How do you bring analogue timepieces to digital platforms? With more retailers than ever setting up ecommerce sites, luxury watch makers have faced a challenge. How can the luxury watch market adapt to the pressure to provide an online store? We’ll take a look at how some retailers have used ecommerce for luxury watches.
A global struggle for luxury watches
Luxury watches have traditionally been slow to adopt new channels or strategies, especially when it comes to online presence. Being objects of timelessness, the physical experiences when shopping in-store are key in customer considerations before purchasing. But with storefronts closed globally during the pandemic, watch retailers had to reconsider how they would reach customers.
Some watch retailers suffered through the pandemic; the Federation of the Swiss Watch Industry reported that watch exports globally dropped by 21.8%. This is somewhat unsurprising considering stores were closed for 42% of potential trading hours (Watches of Switzerland Group PLC, 2021). However, companies that had a pre-existing ecommerce platform did considerably better during the pandemic. Watches of Switzerland, a long-standing British retailer, found their ecommerce sales increase by 120.5%, with their overall sales increasing over the 2020/2021 financial year by 3.6%. Having invested previously on their ecommerce and digital marketing strategy, they thrived through a tough time for global retail.
China’s luxury ecommerce market
While watch brands have typically stayed away from online channels, the Chinese market may change perceptions. Brands including Cartier, Piaget, Swatch Group, and LVMH have moved onto Tmall or JD, with other brands following suit. China has been growing into the biggest market for luxury goods and, unlike the western market keeping sales exclusive to brick-and-mortar stores, have utilised the digital market to its fullest.
Tmall and JD are two online retailers that dominate much of the online market in China, with each respectively having luxury departments. Part of the move to digital is due to the younger market; a third of their online luxury buyers are born after 1990. There’s an added level of exclusivity with Tmall’s Luxury Pavilion, an invite only area with perks and exclusive events for members. This means for high-luxury brands, who’ve already implemented exclusivity into their brick-and-mortar strategy, going online doesn’t mean being accessible to all markets.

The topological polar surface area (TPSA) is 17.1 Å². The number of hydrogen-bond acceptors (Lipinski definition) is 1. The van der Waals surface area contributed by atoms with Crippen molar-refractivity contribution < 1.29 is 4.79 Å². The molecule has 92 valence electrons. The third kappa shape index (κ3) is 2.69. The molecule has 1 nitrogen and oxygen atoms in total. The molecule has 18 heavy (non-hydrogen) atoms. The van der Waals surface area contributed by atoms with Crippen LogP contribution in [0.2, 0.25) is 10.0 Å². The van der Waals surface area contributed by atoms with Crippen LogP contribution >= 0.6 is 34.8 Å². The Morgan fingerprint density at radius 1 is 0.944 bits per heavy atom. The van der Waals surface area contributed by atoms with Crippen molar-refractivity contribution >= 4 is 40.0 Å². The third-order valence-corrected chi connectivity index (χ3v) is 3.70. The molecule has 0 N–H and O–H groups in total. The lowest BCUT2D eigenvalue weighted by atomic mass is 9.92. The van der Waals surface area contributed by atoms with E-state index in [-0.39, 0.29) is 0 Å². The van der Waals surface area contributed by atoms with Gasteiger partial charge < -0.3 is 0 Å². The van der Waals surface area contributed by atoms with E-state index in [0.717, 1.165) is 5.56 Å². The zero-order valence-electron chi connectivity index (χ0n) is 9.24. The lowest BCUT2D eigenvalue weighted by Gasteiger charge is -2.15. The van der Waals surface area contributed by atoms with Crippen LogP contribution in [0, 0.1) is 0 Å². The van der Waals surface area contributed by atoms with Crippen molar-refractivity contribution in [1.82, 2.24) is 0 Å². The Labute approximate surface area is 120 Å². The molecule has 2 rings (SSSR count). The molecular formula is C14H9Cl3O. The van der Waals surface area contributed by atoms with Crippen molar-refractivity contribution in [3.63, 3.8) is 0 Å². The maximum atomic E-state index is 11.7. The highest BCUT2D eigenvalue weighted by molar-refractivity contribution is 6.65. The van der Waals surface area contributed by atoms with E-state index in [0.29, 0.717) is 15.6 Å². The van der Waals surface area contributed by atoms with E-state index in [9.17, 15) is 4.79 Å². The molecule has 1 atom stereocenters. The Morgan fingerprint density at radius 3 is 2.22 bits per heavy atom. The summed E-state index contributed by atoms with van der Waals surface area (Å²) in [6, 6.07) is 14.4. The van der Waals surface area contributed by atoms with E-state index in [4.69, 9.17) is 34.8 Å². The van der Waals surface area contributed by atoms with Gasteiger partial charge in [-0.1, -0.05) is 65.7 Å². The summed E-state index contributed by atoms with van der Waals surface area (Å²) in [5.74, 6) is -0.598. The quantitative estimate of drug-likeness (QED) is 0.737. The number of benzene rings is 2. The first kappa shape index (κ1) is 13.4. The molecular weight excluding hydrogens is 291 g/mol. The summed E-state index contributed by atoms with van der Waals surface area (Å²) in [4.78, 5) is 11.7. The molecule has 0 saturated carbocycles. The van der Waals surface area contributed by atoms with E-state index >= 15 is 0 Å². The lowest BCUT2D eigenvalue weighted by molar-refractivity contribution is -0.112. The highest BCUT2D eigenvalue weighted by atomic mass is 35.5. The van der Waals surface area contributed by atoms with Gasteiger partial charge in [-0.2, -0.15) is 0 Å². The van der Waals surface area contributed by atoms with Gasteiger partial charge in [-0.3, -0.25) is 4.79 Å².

Creating real emotions in a digital space
Omega’s Ecommerce Website, from https://www.omegawatches.com/en-gb/
One concern for luxury watch brands is that ecommerce sites may not deliver the same experience as physical shops. While this can be true, ecommerce sites are becoming more advanced in their digital offerings. Developers are creating more methods for an immersive shopping experience. For example, some brands are now adopting AR into their websites, so users can see how products would look on themselves digitally. 3D rendering, sound and animation also add to the online experience. There have already been examples of successful online-exclusive sales. According to WatchTime, Omega’s ‘Speedy Tuesday’ Ultraman release in 2018 sold 2,012 watches in just 1 hour and 53 minutes. This isn’t a new phenomenon either; for many years people have pre-ordered watches that they had only briefly seen in promotions or at shows.
However, some aspects of physical shopping can’t be replaced entirely by online channels. In-person customer assistance, real-life networking events, as well as being able to feel the weight and fit of a watch all have a big impact on the buying experience. But research suggests that ecommerce doesn’t have to mean the final purchase has to be digital. The 2019 China Luxury Digital Playbook suggests that 82% of luxury purchases are a result of ROPO – research online, purchase offline. This means that even if the final decision is made in a physical store, having an effective ecommerce site is essential to the browsing and buying experience.
Digital design for analogue timepieces
The biggest takeaway from all of this is that having an ecommerce site doesn’t mean a reduction in exclusivity or luxury experiences. Instead, the need for brands in this market to have a connected range of touchpoints in both physical and digital spaces is becomingly increasingly more important. Utilising ecommerce for luxury watches means that customers have more choice for both how to browse and where to buy. And, as technology improves, people are finding more ways to bring the luxury experience from in-store to digital spaces.
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Boston Consulting Group; Tencent, 2019. China Luxury. [Online]
Available at: http://media-publications.bcg.com/france/2019BCGTencent_Luxury_Digital_Playbook.pdf
Federation of the Swiss Watch Industry, 2020. World distribution of Swiss watch exports. [Online]
Available at: https://www.fhs.swiss/eng/statistics.html
Staff Report, 2018. Omega’s New Speedy Tuesday Ultraman Sells Out in an Hour. [Online]
Available at: https://watchtime.me/news/article/1124/omega-s-new-speedy-tuesday-ultraman-sells-out-in-an-hour
Watches of Switzerland Group PLC, 2021. Q4 FY21 Trading. [Online]
Available at: https://www.thewosgroupplc.com/investors/results-centre/